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Monday, August 9, 2021

Book Review: Manifestation Magic by Elhoim Leafar

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Disclosure: Some of the links below are affiliate links, meaning, at no additional cost to you, I will earn a commission if you click through and make a purchase.

Hello, witches, and happy New Moon. This book review really couldn't come at a better time considering the New, Waxing, and Full Moons are the perfect time for manifestation magic! I just finished Manifestation Magic: 21 Rituals, Spells, and Amulets for Abundance, Prosperity, and Wealth by Elhoim Leafar and boy do I have a lot to say. Again, I am excited to see that in general, we are experiencing a shift in the occult book industry toward more advanced books. Although there are definitely some beginner aspects to the book, its specific focus on manifestation magic sets it apart from beginner books.

Right from the beginning, Leafar sucked me in when he compared learning occult practices to science. He says that as science changes so should our opinions (yaaasssss!!!) and that the same idea should be applied to our practice as witches. As we learn new things, are presented with new ideas, and garner a better understanding, our practice should change. Just because something has always been done one way, doesn't necessarily mean it's the best, most efficient, or ethical way to do it. Practices become obsolete and clinging to them only hinders your own progress as a witch. 

After this brief introduction, Leafar jumps right into the basics of magic, including tools, timing, and basic correspondences with special regard to those related to abundance, prosperity, and wealth. However, he encourages readers to practice visualization techniques before jumping into spell casting, a practice I fully support. Leafar includes multiple visualization exercises in the first part of the book to help readers developed this skill and encourages readers to make these exercises part of their routine. This is followed by basic correspondences for the energies of the Sun, Moon phases, and planets. This section makes a great quick reference and honestly included some new information, even for me. I enjoy reading about how other witches use the Sun, Moon, and planets in their work, and Leafar goes so far as to offer personal experiences with these energies and when to perform spells to overlap two different energies to enhance the spell and counter some of the negative aspects of on energy with another.

Part one finishes with a basic overview of deities, crystals, and candles that correspond to manifestation magic. Leafar gives specifics on how to use each in your practice and includes some examples from his own life. There were some issues I had with the deities section though that need to be addressed. First, Leafar includes deities from closed traditions, specifically in the form of Hindu and Yoruba deities/spirits, with no mention of cultural appropriation. While a critical reader would be able to recognize that some of the deities are not open to them, newer witches may not. With that being said, I appreciated his inclusion of deities and spirits from multiple cultures because it makes the book accessible to a larger audience. The second issue I had was in reference to the deity Pluto. Leafar says that Pluto is the Greek god of riches, but this is not correct. Pluto is not Greek, but Roman, and is the equivalent to the Greek god Hades aka the God of the Underworld. I believe Leafar meant Plutus, which is the Greek god of riches, but this mistake is made twice which concerned me a little bit. I am not super familiar with some of the other deities and spirits mentioned, so I cannot vouch for their accuracy. This is a problem I often encounter with correspondence lists like this. There are always one or two mistakes embedded in truth and unless you are already familiar with them, you wouldn't know any better. This is why I encourage everyone to question what they are reading and double and triple-check information against other sources. There is soooooo much misinformation out there and it can be difficult to discern the truth from the lies. Apart from these issues, Leafar makes mention of something I have never heard of: The Prosperous. He uses this term to refer to a group of spirits that help your spells along when you do not directly call upon a deity. I have never heard this term used to refer to these specific spirits, but I like it! Included in this section detailing how The Prosperous work, Leafar offers some spells to call upon them and ask for their aid. As someone who does not include deities within their practice, calling upon general spirits and energies of the Universe to aid in spellwork is doable.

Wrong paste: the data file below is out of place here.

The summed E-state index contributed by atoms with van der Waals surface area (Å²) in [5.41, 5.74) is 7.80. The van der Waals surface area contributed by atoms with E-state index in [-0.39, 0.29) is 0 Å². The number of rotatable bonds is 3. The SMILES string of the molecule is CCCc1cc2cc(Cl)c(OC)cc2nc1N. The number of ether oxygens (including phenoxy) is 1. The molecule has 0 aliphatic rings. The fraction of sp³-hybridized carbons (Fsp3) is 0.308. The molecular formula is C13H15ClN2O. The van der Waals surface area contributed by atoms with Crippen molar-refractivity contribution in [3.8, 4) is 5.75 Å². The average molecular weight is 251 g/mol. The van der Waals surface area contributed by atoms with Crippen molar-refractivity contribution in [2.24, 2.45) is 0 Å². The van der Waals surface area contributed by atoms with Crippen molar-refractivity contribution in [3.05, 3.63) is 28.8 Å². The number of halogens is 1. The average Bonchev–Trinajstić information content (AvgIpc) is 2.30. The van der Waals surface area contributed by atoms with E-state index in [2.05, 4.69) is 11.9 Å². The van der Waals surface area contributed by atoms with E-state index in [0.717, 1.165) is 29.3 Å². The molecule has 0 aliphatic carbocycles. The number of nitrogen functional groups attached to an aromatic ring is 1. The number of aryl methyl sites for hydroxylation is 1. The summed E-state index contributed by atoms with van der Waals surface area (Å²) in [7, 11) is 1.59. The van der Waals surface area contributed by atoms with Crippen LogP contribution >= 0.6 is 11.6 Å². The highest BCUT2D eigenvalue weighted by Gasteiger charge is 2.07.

Part two discusses the differences between abundance, prosperity, and wealth which are often confused for each other. I adored this section because it touches on a topic rarely covered in other books. Abundance, prosperity, and wealth are NOT the same thing, and therefore spells done for each of these will yield different results. Laefar also discusses the difference between magical and non-magical exercises. Because I loved this paragraph so much, I am just going to directly quote it: 

"The difference between magical methods and non-magical exercises that focus on attracting abundance is that those exercises, such as visualization and positive thinking, focus on convincing you that you are abundant and just by knowing it, you attract it. But if it doesn't work for you, they assume it's because you're not practicing it as well as others. Conversely, magical methods work like ropes that allow you to go hunting, understanding that what you are looking for is near you but hidden in front of your eyes, like a rabbit hidden in a bush in your garden...the rabbit will not leave the bush no matter how much you repeat to yourself every morning in the mirror 'there is a rabbit in my house.'"